Dating back to 1916, Boeing...
Business Chief takes a closer look at the industry 4.0 solutions Boeing is harnessing within its manufacturing facilities.
Dating back to 1916, Boeing has been a part of the American aviation and aerospace industry for more than 100 years. “From building biplanes in a red barn to designing rockets bound for the red planet, our story is unlike any other,” states Boeing.
“Boeing and its heritage companies have charted the course of aerospace history, helping to build and define an industry that has changed the world.”
Today, Boeing is one of the world’s largest aerospace companies and leading manufacturers for commercial jetliners, defense, space and security systems as well as a services provider of aftermarket support.
Boeing currently operates in more than 150 countries, with its products and tailored services including commercial and military aircraft, satellites, weapons, electronic and defense systems, launch systems, advanced information and communication systems, and performance-based logistics and training.
How Boeing is harnessing industry 4.0 within its manufacturing facilities
On its course to build and define the aerospace industry, Boeing is harnessing multiple industry 4.0 technologies within its operations, adopting innovation to not only build aircrafts of the future, but to improve its supply chain, sites and services, with employees at its core.
“We need to make sure people are an active part of this evolution — it’s really a revolution. It’s our people’s intelligence and drive that make all this possible,” said Jared McKie, 787 manufacturing manager, Boeing.
Within its facilities in Utah, Boeing is harnessing multiple innovative technologies to improve the capabilities of engineers and production lines.
Fabrication specialists and manufacturing engineers at Boeing work with composite materials, using a high-tech overhead “blanket” to remove air that can get trapped between the material’s layers. Using a ‘smart susceptor’ blanket engineers can also examine the layers before they are heated and compressed.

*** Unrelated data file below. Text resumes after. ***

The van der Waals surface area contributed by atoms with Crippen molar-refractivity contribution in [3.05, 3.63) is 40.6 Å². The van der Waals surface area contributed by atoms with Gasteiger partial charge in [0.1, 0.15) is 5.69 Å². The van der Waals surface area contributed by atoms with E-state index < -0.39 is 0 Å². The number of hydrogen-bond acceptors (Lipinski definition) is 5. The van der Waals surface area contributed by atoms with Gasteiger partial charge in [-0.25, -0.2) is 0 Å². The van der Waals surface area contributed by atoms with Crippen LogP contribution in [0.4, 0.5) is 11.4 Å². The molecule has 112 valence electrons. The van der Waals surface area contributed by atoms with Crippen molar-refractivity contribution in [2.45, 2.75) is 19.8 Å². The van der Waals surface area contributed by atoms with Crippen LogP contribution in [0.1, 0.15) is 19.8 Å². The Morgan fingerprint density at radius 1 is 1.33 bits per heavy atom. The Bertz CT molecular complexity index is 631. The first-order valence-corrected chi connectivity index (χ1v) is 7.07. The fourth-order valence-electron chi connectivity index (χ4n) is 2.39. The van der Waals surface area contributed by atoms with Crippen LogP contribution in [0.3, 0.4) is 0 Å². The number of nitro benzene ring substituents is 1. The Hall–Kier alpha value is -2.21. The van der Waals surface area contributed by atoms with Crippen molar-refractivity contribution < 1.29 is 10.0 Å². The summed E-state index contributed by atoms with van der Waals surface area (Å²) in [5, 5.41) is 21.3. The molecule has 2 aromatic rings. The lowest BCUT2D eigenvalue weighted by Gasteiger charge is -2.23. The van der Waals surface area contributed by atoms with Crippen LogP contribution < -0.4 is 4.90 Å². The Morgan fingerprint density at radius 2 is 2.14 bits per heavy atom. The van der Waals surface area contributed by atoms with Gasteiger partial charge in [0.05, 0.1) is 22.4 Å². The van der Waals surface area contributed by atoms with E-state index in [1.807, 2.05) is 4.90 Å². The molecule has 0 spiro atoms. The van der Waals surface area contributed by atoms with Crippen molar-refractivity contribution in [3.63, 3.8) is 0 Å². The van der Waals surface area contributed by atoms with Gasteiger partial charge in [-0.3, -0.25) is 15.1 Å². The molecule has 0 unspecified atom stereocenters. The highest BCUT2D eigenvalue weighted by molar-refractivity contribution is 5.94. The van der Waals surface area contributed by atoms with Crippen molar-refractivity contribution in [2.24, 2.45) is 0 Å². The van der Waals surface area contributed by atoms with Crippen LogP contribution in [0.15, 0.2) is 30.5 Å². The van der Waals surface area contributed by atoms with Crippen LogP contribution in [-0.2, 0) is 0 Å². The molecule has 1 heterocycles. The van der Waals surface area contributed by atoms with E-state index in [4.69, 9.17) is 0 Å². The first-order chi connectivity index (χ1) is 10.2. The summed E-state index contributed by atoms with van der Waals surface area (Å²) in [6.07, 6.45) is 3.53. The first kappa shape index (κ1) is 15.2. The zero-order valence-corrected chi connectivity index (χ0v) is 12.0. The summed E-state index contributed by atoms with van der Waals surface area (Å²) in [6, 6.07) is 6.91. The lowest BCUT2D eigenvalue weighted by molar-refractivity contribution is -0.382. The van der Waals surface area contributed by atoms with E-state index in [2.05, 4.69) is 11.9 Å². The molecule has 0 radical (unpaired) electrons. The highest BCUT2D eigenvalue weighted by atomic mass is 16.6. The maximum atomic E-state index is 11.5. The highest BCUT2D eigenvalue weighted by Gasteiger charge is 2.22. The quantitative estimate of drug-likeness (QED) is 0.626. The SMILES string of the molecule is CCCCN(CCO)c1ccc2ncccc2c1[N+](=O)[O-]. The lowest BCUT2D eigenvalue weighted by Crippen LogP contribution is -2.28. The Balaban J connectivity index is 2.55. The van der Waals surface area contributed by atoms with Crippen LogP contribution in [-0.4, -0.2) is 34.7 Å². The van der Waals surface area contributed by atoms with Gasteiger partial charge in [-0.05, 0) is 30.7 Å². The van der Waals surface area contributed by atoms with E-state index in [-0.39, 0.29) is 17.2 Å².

Within its final assembly factories in Utah, Boeing is harnessing moving production lines to produce its 737 MAX flight desks, In addition to using 3D-printing technology to minimise the number of parts for the 777X flight-deck.
In addition to Utah, Boeing is also using 3D printing (additive manufacturing) for metal and polymer parts for spacecraft, satellites and airplanes, as well as factory tools.
At Boeing's subsidiary Spectrolab, technician’s have adopted mobile computer carts rather than paper manuals when wiring solar panels to spacecraft. Not only are the wireless carts tidier, they help to streamline communications.
In South Carolina, employees of Boeing are testing advanced exoskeleton technology. An external wearable device that can increase the users mechanical leverage, strength or speed, as well as reducing strain and injury risks for employees.
Materials Management specialists in Washingtonare currently working with “Jennifer” - an electronic assisted transaction system. The system uses a finger scanner, small wrist computer and a headset to assist the user to find parts quicker.
Other innovations used in Washington include, automated tools that drill thousands of holes in composite empennage - tail units - for the 777 and 787 as well as install stringers in 777 and 777X wing structures. While site mechanics use optical laser templates to apply composite tape layers on airplane tails and stabilizers efficiently.
Robotic machines have also been adopted within Boeing’s facilities in washington to clean tools and produce advanced heat shields for commercial airplanes.
While many teams across Boeing are harnessing ‘smart factory’ viewing tools that show productivity metrics in a visual representation of the factory floor, Boeing is effectively harnessing this technology within its facilities in Missouri.
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